Lesson Video: Types of Nutrition | Nagwa Lesson Video: Types of Nutrition | Nagwa

Lesson Video: Types of Nutrition Biology

In this video, we will learn how to identify and compare between autotrophic and heterotrophic nutrition.


Video Transcript

In this video, we will learn what nutrition is and some examples of organisms which carry out different processes to obtain their nutrition. These processes broadly fall into the categories of autotrophs that make their own food and heterotrophs that consume other organisms to gain their nutrition. We will learn how to identify these different types of nutrition from descriptions and how to compare them.

All living things require some form of nutrition. Nutrition is the assimilation of food materials by living organisms. Nutrition provides many organisms with sugars that can be broken down to release energy they require to carry out many essential life processes, such as movement and reproduction. This energy is released in the cells of all living things via a process called cellular respiration. Nutrition also provides organisms with a source of proteins, which can be used for growth and repair, particularly to build muscles. The fats that are obtained through nutrition are often used for insulation and protection and can also be used to store energy.

Nutrition also provides organisms with a source of vitamins and minerals, which organisms can use for multitudes of different functions. For example, in humans, vitamins and minerals help support our immune system, our nervous system, and even play a role in our muscle contractions. Animals like us, humans, often obtain these essential nutrients from the food we eat. But other living organisms have adopted a diverse range of different methods.

There are two broad classifications of the methods of nutrition: autotrophic nutrition and heterotrophic nutrition. The suffix -trophic means food, describing how these different organisms obtain their nutrition. The prefix auto- means self. This describes how autotrophic organisms are able to synthesize their own food from simple inorganic materials. Plants, for example, are autotrophs as they use sunlight and simple inorganic materials like water and carbon dioxide molecules to build up bigger sugars as their method of nutrition.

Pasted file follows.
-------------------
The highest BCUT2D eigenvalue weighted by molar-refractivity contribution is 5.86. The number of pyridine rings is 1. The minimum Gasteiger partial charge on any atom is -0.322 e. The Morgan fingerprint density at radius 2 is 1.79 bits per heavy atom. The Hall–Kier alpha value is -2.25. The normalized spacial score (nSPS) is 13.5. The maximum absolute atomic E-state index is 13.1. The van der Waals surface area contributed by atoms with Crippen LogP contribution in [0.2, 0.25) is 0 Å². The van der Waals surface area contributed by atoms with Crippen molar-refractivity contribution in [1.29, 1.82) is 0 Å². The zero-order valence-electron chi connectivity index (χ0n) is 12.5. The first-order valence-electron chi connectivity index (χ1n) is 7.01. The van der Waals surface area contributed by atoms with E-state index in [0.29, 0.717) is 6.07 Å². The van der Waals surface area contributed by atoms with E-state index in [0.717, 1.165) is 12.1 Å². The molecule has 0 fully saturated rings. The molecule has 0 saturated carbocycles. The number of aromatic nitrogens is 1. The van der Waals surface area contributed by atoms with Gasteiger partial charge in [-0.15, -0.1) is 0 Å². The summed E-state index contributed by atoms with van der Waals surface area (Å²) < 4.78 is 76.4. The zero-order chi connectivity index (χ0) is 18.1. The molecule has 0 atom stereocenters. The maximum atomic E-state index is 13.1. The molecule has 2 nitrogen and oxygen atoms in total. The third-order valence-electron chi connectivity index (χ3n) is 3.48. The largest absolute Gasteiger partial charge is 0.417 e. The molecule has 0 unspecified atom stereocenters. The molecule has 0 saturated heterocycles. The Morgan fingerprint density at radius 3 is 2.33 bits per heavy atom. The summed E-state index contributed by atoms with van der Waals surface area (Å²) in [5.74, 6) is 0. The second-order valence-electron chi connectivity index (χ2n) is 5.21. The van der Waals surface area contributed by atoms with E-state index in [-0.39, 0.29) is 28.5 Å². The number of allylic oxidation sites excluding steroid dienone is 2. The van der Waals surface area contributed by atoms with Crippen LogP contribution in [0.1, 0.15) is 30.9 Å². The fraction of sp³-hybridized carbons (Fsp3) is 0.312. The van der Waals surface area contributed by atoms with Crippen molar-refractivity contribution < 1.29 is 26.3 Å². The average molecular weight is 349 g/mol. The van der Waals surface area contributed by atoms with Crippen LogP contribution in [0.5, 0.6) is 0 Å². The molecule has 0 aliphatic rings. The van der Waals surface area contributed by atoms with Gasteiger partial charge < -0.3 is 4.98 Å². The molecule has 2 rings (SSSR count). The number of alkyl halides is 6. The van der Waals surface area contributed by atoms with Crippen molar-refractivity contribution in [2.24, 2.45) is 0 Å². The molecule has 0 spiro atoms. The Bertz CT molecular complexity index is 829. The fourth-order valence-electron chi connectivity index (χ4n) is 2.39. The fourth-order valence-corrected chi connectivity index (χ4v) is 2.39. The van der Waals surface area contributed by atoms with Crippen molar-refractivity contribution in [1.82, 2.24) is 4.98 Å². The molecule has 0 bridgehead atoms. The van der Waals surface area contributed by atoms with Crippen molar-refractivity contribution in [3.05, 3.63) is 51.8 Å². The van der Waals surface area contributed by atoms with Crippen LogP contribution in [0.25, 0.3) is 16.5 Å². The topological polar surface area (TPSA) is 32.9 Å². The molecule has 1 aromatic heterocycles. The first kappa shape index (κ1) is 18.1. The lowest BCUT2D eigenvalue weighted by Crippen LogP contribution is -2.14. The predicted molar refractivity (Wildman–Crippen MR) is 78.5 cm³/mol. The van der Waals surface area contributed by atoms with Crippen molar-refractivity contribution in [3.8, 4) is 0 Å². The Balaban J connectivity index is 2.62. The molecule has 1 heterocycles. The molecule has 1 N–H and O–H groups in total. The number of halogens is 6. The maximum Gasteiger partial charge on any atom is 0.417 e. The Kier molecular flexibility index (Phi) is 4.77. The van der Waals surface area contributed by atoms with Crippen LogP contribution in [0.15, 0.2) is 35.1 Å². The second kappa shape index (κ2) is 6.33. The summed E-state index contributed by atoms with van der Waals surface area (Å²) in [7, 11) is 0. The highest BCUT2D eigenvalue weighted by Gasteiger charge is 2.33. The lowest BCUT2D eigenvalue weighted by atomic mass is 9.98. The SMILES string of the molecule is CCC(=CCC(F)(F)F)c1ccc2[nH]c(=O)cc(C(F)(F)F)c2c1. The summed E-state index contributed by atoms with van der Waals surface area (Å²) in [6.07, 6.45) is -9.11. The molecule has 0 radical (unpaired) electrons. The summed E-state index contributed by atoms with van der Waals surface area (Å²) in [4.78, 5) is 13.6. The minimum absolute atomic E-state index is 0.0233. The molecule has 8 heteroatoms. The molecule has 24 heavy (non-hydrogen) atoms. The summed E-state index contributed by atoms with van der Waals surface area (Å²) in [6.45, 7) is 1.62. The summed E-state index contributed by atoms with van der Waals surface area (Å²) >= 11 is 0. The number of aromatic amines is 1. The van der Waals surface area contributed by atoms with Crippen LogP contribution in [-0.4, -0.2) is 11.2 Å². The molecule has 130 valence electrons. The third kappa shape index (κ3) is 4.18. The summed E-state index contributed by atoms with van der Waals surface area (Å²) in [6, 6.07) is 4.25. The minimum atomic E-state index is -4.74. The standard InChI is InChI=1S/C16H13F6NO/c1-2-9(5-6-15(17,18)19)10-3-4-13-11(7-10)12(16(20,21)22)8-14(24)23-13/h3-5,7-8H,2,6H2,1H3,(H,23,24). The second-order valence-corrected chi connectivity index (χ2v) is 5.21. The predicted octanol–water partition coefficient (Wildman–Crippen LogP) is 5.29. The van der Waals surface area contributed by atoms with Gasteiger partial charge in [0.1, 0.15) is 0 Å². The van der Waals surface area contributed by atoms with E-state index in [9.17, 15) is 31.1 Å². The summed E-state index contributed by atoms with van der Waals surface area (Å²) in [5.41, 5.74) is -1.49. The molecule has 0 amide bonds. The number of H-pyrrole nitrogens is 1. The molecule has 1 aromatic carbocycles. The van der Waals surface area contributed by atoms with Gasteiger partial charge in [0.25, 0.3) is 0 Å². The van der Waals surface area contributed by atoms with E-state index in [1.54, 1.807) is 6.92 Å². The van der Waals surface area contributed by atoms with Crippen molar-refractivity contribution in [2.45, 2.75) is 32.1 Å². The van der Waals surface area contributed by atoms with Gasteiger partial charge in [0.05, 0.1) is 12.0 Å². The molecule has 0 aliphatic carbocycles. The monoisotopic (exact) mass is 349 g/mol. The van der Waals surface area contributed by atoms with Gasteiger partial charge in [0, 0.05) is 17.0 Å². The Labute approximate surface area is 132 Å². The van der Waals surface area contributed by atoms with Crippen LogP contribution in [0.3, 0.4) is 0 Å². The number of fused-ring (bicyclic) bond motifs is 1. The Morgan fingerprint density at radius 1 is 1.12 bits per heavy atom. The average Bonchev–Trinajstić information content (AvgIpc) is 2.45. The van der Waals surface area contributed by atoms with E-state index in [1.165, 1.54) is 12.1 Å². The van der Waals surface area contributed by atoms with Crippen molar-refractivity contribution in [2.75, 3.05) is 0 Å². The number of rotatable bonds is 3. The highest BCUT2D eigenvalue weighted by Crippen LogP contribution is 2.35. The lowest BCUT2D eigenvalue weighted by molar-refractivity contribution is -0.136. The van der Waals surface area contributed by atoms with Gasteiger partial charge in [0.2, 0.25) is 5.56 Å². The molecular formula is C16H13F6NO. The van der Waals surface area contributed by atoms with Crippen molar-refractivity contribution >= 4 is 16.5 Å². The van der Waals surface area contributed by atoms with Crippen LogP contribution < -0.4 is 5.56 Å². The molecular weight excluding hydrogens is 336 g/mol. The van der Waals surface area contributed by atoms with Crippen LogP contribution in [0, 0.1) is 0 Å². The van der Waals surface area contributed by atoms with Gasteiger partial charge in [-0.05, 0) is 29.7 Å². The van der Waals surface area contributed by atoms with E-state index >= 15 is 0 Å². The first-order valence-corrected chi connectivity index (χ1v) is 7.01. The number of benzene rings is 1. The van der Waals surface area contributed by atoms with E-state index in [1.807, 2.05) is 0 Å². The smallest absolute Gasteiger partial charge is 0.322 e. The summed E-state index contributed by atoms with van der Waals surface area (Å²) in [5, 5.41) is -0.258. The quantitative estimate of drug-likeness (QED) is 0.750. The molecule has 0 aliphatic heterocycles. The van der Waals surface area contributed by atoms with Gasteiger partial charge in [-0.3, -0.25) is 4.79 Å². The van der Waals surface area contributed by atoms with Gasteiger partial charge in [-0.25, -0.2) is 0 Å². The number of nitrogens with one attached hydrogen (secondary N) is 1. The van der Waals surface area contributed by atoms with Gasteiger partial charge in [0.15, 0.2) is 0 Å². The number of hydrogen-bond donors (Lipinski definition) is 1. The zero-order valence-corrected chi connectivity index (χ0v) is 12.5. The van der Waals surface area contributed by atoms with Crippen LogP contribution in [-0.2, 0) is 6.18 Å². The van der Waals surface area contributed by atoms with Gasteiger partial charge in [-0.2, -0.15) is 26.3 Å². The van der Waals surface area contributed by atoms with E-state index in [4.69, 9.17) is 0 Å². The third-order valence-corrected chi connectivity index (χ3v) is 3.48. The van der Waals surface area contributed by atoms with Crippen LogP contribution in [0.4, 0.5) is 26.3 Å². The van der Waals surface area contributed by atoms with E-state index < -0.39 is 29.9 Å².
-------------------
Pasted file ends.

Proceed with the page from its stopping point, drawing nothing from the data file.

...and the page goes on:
The prefix hetero- means different. This describes how heterotrophic organisms obtain their food by consuming other different living organisms or the organic matter from once-living organisms. For example, this honeybee is a heterotroph as it gains its nutrition by consuming pollen that has been produced by this plant, a different organism.

Let’s explore autotrophic nutrition in some more detail by looking at some different types of autotrophs. This plant can be described more precisely as a photoautotroph. The prefix photo- means light. Photoautotrophs like green algae, some bacteria, and plants like this sunflower all obtain their nutrition by converting small inorganic molecules and light energy, usually from the Sun, into chemical energy in the form of sugars, like glucose. They do this through a process called photosynthesis. Photoautotrophs still need to obtain other nutrients, such as water and mineral ions, which plants usually absorb from soil through their roots. And they gain the carbon dioxide they need for photosynthesis primarily through their leaves.

Another example of autotrophic nutrition occurs in organisms called chemoautotrophs. The prefix chemo- means chemical, which describes how these organisms gain their nutrition by converting one chemical into another. There are bacteria that live inside other organisms called tube worms, deep under the sea in areas called hydrothermal vents. There is basically no light in these vents. They’re extremely hot, under incredibly high pressures, and full of chemicals, like hydrogen sulfide, that would be toxic to most organisms.

In spite of this, these bacteria still manage to obtain their nutrition by actually using these toxic chemicals like hydrogen sulfide and dissolved carbon dioxide in the seawater to produce sugars, in a process called chemosynthesis. The sugars do not only provide the bacteria with a source of energy, but they also provide nutrition for larger organisms which cohabit the hydrothermal vents, like the tube worms that the bacteria live in. Interestingly, as the tube worms obtain their nutrition from a different organism, the bacteria that symbiotically live within them, the tube worms are heterotrophic organisms. So let’s have a look at this type of nutrition next.